# Finding Impulse Response for System?

I have an LTI system with input and output related as per below:

$$y(t) = \int_{-\infty}^t \! x(T-2)e^{-(t-T)} \, \mathrm{d}T$$

and I need to find $h(t)$.

I am familiar with two methods of finding $h(t)$, namely, comparing the form to the traditional convolution integral and knowing that $h(t) = L[\Delta(t)]$ and relating those forms, but each time, the $(T-2)$ bit trips me up.

For the first comparison method, if I set $\lambda = T-2$, then $T = \lambda + 2$. That puts the x function in an expected form, but turns $e^{-(t-T)}$ into $e^{-(t - \lambda + 2)}$ and then I'm not sure how to proceed, given that the added $+2$ doesn't give the expected form of $t - \lambda$ alone.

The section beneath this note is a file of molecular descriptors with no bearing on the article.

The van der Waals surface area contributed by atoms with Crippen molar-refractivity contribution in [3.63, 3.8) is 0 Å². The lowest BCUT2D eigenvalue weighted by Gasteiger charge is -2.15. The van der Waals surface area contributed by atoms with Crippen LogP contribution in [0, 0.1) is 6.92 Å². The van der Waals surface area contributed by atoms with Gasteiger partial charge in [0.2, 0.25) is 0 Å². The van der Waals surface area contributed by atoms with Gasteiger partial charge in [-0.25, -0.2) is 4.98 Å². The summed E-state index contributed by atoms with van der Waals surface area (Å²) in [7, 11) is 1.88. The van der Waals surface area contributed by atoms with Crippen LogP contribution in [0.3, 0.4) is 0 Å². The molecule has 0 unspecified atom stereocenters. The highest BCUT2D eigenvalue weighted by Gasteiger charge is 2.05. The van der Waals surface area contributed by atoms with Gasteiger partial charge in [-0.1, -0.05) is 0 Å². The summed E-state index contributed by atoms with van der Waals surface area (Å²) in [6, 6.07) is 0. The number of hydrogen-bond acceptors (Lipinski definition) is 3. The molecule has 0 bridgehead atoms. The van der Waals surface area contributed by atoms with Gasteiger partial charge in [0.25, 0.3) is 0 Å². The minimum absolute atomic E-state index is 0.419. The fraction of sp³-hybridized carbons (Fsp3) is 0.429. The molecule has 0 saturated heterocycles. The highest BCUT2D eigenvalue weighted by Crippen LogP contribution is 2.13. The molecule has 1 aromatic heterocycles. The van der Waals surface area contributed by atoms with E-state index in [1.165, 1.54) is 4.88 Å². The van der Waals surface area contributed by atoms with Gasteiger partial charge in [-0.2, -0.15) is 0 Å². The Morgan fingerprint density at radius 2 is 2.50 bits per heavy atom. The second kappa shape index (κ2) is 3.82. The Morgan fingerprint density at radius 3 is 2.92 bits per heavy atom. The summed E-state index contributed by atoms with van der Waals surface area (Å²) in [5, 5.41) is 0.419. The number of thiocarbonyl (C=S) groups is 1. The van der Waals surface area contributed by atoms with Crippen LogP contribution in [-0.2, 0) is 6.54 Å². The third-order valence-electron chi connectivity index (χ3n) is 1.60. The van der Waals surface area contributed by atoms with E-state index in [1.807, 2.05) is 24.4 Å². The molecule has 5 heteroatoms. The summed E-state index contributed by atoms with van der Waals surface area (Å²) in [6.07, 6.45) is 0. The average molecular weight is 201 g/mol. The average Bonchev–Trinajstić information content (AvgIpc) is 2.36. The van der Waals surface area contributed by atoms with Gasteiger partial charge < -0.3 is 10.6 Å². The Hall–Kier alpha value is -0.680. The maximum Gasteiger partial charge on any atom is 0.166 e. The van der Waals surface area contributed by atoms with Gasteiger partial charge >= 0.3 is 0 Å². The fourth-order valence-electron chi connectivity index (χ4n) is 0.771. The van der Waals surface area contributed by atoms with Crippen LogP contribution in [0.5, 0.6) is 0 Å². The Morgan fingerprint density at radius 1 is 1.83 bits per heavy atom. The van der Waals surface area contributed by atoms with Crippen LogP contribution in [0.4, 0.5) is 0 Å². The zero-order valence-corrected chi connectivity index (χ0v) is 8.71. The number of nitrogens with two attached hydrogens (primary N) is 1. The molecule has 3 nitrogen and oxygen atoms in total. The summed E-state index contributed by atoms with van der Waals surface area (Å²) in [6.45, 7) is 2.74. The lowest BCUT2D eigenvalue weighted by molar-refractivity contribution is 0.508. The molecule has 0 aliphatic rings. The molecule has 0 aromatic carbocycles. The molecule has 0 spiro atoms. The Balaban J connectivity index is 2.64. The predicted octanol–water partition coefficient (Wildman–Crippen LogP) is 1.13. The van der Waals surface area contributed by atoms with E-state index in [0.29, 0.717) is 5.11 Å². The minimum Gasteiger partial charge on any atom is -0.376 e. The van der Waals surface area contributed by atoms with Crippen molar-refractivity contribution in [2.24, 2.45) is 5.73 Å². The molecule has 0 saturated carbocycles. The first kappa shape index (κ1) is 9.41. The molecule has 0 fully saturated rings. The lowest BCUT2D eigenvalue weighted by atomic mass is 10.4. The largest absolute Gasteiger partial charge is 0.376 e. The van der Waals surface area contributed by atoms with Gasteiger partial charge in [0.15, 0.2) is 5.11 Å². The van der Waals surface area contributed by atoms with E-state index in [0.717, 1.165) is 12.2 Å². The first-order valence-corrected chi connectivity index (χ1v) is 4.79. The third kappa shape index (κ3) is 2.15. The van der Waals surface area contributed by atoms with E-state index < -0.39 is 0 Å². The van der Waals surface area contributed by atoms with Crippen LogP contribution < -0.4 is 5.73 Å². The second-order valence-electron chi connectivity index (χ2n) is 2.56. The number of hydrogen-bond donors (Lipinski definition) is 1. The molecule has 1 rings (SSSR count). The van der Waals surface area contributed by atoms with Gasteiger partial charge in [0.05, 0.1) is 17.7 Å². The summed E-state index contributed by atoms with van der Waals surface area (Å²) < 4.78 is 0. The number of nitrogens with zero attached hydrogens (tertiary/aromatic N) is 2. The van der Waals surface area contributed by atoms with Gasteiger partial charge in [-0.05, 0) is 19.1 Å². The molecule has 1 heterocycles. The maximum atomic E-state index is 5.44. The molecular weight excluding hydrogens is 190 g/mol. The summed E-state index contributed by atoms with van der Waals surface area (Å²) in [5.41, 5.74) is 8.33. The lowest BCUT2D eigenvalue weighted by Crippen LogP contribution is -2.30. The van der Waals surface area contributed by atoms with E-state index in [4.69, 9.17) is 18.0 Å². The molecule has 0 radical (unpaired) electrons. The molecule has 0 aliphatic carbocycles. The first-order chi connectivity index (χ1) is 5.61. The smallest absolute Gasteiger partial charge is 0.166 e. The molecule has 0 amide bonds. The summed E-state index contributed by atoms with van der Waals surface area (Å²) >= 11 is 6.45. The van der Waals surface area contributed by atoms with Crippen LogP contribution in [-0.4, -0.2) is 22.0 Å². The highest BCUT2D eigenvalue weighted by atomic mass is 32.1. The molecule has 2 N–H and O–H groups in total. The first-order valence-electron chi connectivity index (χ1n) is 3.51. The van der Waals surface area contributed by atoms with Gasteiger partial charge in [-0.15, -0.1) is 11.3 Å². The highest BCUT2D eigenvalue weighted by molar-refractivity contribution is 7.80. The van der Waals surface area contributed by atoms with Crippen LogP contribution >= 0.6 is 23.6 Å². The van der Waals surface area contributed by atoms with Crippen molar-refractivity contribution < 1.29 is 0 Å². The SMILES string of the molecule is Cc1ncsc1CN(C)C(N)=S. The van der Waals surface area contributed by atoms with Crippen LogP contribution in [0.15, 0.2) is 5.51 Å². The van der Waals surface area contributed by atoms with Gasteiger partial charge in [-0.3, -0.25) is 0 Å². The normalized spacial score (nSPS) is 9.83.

• It is unclear from your question what the integral should look like. Is this what you are trying to show? $$y(t) = \int_{-\infty}^t \! x(T-2)e^{-(t-T)} \, \mathrm{d}T$$ Or this? $$y(t) = \int_{-\infty}^t \! e^{-(t-T)x(T-2)} \, \mathrm{d}T$$ Jun 3, 2013 at 23:04

$h(t) = \int_{-\infty}^t \! \delta(T-2)e^{-(t-T)} \, \mathrm{d}T = e^{-(t-2)}u(t-2)$
So, if $t < 2$, the integral is zero.
If $t \ge 2$, the integral equals the area of the delta function multiplied by the value of the exponential when T = 2.